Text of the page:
The real ROSEWOOD
March 16, 2010 Leave a comment
The Rosewood massacre was a violent, racially motivated conflict that took place during the first week of January 1923 in rural Levy County, Florida, United States. At least six blacks and two whites were killed, and the town ofRosewood was abandoned and destroyed during what was characterized as a race riot. Racial disturbances were common during the early 20th century in the United States, reflecting the nation’s rapid social changes. Florida had an especially high number of lynchings in the years before the massacre, including a well-publicized incident in December 1922.
Rosewood was a quiet, primarily black, self-sufficient whistle stop on the Seaboard Air Line Railway. Spurred by unsupported accusations that a white woman in nearby Sumner had been beaten and possibly raped by a black drifter, white men from nearby towns lynched a Rosewood resident. When black citizens defended themselves against further attack, several hundred whites combed the countryside hunting for black people, and burned almost every structure in Rosewood. Survivors hid for several days in nearby swamps and were evacuated by train and car to larger towns. Although state and local authorities were aware of the violence, they made no arrests for the activities in Rosewood. The town was abandoned by black residents during the attacks. None ever returned.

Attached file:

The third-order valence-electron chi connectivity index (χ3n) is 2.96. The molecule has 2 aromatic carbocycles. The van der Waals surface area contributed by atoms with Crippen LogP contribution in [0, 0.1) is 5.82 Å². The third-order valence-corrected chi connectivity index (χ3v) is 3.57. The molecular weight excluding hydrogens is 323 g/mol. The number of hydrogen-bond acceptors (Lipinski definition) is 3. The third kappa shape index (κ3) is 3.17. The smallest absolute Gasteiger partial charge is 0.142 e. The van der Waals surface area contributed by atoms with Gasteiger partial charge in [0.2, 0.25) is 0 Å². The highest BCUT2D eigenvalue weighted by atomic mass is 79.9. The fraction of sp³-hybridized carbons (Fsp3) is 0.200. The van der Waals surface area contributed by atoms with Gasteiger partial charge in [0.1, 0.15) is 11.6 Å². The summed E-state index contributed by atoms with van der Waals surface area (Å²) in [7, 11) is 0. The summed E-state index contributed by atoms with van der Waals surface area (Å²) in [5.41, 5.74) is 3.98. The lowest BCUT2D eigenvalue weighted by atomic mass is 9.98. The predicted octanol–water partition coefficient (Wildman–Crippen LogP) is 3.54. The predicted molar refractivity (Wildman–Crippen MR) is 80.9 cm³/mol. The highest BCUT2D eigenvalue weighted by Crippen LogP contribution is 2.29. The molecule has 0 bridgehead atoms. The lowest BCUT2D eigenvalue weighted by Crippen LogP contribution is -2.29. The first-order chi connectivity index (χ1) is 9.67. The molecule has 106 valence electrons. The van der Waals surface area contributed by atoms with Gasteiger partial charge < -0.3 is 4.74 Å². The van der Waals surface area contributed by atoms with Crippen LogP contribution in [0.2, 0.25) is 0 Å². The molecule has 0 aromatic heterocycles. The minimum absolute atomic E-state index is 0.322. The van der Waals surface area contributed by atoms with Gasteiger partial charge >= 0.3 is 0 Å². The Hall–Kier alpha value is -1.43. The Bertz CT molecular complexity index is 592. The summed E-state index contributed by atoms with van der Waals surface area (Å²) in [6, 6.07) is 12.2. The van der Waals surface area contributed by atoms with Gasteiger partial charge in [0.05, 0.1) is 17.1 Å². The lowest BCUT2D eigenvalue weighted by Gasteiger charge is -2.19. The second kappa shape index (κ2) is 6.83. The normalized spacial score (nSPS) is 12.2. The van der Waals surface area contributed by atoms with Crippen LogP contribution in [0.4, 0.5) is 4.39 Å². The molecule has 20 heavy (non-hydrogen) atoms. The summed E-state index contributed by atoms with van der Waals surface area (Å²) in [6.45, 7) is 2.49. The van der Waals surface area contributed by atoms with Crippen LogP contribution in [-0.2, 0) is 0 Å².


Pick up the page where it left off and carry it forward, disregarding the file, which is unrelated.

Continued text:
Although the rioting was widely reported around the country, few official records documented the event. Survivors, their descendants, and the perpetrators remained silent about Rosewood for decades. Sixty years after the rioting, the story of Rosewood was revived in major media when several journalists covered it in the early 1980s. Survivors and their descendants organized to sue the state for having failed to protect them. In 1993, the Florida Legislature commissioned a report on the events. As a result of the findings, Florida became the first U.S. state to compensate survivors and their descendants for damages incurred because of racial violence. The massacre was the subject of a 1997 film directed by John Singleton. In 2004, the state designated the site of Rosewood as a Florida Heritage Landmark.
heres the full movie